Too many times we’ve been asked to work with businesses to help them improve staff retention, employee engagement and/or the people culture of the organisation. The back story is always similar – "we used to have a great culture, people loved working here, we’ve done everything we can to make this a great place to work, increased salaries, been flexible with time off, given extra holidays, training etc but people just want more and more - they're so ungrateful, they don't realise how great they've got it here. Our latest employee survey rates us 2 out of 5 for ‘being a great place to work’. Last year we scored a 3 and thought that was bad enough. What should we do now?! We need help!"
Each time we come across this problem our answer is the same. Employment Engagement is not a destination, it’s a journey. If you see this as a ‘project’ something that can be fixed by introducing some new ideas or, as we saw in one company, who introduced a ‘Directors’ Lunch’ once a month and thought that would improve the ‘us and them’ culture, then you may as well throw your money away now.
Engagement starts with communication, authentic two-way communication. Discussion, opinions shared, risks considered and, eventually agreed and shared outcomes. Involving, respecting and trusting others is one of the cornerstones to effective engagement and in a world where hybrid working is becoming the norm with 50% of people attending the workplace/office whilst the other 50% work from home or their car then it has never been more important to really look at the channels of communication you and your colleagues use.
It’s about working together, the days of me working for you are disappearing quickly – together we are stronger. If you consider organisations like Google, Nando’s and Bella Italia who regularly appear in the league table of best of the best (Glassdoor) we decided to hone our knowledge and learn from them.
The first thing we discovered was that these companies weave internal communications into everything they do. They don’t forget to tell the team when a new person is starting work; they remember to let everyone know about the little things and the big things. They promote internal vacancies, training opportunities and regularly give ‘shout outs’ to people that have made a great contribution. They build trust by sharing information, knowledge and opinion AND, importantly, invite the same in return. A key component is that this way of working is their "philosophy" - it's understood to be a continuous rolling machine, absorbing the new and discarding practices that aren't working anymore. Feedback is constantly sought, improvements and developments are constantly encouraged, and when someone speaks out (or suggest improvements) they're not just put on a board and left, they're actively worked on. Everyone is involved.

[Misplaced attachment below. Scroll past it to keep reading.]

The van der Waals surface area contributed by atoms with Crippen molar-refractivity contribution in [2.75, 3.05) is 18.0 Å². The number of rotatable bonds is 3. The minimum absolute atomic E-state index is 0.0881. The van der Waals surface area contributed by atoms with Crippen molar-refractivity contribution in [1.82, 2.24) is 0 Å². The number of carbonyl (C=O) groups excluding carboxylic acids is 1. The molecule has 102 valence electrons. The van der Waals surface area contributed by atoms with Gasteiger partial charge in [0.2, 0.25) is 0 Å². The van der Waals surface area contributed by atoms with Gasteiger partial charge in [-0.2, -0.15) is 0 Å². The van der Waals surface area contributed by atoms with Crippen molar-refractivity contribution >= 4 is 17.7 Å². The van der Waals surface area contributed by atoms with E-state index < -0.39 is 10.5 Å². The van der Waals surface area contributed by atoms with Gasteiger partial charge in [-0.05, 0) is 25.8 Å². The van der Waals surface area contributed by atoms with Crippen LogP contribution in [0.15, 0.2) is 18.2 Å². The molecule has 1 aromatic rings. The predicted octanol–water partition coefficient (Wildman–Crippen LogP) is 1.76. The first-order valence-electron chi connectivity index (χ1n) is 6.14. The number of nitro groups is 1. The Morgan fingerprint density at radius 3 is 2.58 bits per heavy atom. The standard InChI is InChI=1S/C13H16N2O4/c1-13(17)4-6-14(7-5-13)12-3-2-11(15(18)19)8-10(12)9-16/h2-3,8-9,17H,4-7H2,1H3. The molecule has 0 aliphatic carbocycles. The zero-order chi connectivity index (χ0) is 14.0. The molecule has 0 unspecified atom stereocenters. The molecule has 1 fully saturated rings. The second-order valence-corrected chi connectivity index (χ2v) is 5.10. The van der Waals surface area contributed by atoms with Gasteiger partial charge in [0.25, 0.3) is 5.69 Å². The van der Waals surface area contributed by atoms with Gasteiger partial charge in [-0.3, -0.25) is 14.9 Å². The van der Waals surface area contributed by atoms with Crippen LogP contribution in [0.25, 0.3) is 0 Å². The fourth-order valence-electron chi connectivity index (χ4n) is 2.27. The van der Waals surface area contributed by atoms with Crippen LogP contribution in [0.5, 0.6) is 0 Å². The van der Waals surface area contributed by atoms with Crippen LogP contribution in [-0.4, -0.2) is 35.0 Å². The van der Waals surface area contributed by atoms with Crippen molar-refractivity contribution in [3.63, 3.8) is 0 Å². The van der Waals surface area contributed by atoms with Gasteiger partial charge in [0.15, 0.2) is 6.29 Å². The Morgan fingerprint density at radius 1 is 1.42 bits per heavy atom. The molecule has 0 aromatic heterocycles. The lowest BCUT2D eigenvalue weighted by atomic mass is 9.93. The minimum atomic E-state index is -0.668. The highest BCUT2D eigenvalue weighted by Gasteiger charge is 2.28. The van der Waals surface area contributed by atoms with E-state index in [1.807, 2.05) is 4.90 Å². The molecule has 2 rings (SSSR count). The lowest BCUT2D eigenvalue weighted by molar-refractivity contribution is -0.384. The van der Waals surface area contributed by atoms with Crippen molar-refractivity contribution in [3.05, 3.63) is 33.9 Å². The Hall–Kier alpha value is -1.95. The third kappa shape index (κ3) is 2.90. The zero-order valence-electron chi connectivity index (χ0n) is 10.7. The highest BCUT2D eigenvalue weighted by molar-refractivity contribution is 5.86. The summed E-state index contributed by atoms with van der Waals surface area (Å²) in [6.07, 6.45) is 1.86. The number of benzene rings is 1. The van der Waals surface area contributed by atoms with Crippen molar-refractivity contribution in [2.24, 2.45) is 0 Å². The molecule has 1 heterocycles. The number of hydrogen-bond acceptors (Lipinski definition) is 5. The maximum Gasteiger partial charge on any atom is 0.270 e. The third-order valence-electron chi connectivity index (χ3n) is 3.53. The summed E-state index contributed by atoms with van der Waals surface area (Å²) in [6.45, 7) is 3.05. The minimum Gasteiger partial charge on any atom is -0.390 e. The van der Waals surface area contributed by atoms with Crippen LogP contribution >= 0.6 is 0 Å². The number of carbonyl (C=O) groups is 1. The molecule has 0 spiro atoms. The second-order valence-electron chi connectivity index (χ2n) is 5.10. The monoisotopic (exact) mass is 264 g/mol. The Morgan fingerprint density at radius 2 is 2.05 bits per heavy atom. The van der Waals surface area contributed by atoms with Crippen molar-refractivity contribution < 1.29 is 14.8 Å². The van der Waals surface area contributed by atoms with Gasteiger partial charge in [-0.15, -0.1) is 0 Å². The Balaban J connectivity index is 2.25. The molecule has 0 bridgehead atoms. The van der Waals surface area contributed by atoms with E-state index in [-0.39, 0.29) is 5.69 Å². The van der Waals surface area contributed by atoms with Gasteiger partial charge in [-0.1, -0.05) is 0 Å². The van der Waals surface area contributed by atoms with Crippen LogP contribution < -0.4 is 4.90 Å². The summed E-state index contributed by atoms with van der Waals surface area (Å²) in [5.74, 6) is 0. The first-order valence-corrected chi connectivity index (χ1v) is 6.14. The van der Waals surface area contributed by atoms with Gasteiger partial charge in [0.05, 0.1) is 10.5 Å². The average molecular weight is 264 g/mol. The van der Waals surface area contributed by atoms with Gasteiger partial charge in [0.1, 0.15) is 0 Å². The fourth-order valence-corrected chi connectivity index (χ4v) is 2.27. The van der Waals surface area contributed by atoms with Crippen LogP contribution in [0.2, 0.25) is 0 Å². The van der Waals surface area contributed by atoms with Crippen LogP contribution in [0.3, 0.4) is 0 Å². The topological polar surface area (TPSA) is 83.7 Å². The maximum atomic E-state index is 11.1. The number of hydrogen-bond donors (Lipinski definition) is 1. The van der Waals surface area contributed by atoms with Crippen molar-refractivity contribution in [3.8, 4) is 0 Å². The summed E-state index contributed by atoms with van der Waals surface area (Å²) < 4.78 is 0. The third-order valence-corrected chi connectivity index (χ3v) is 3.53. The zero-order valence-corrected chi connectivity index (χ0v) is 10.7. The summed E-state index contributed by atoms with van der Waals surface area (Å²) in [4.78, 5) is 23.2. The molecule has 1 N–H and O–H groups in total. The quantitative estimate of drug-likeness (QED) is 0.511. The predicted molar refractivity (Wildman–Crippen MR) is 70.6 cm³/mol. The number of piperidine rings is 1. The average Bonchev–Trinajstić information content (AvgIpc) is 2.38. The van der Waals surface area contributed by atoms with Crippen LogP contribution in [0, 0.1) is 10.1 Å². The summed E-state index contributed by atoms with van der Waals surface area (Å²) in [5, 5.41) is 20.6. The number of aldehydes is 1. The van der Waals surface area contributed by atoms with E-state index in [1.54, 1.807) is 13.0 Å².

As media platforms change, they change their internal communications strategy. One of these companies uses their website for both external and internal messages with staff having their own section of the website which they enter through what they call ‘the back door’. Any employee can contact/talk to any individual in the organisation – everyone makes themselves accessible to the thoughts and opinions of others - including the CEO and Chairman.
The essence of the success is that everyone has a role to play in communications and between them they share the load, normally by utilising the skills in cross-functional teams to ensure every part of the business is heard, has a voice and is encouraged to use that voice.
These businesses are really on a journey and heartening to know that they aren’t heading for a specific destination. So, if you stood back and had a look at your company, where are you on the journey? There is no shame in admitting you are at the start or that you've treated 'engagement' as a project piece in the past - the trick, is knowing when it's time to change your approach.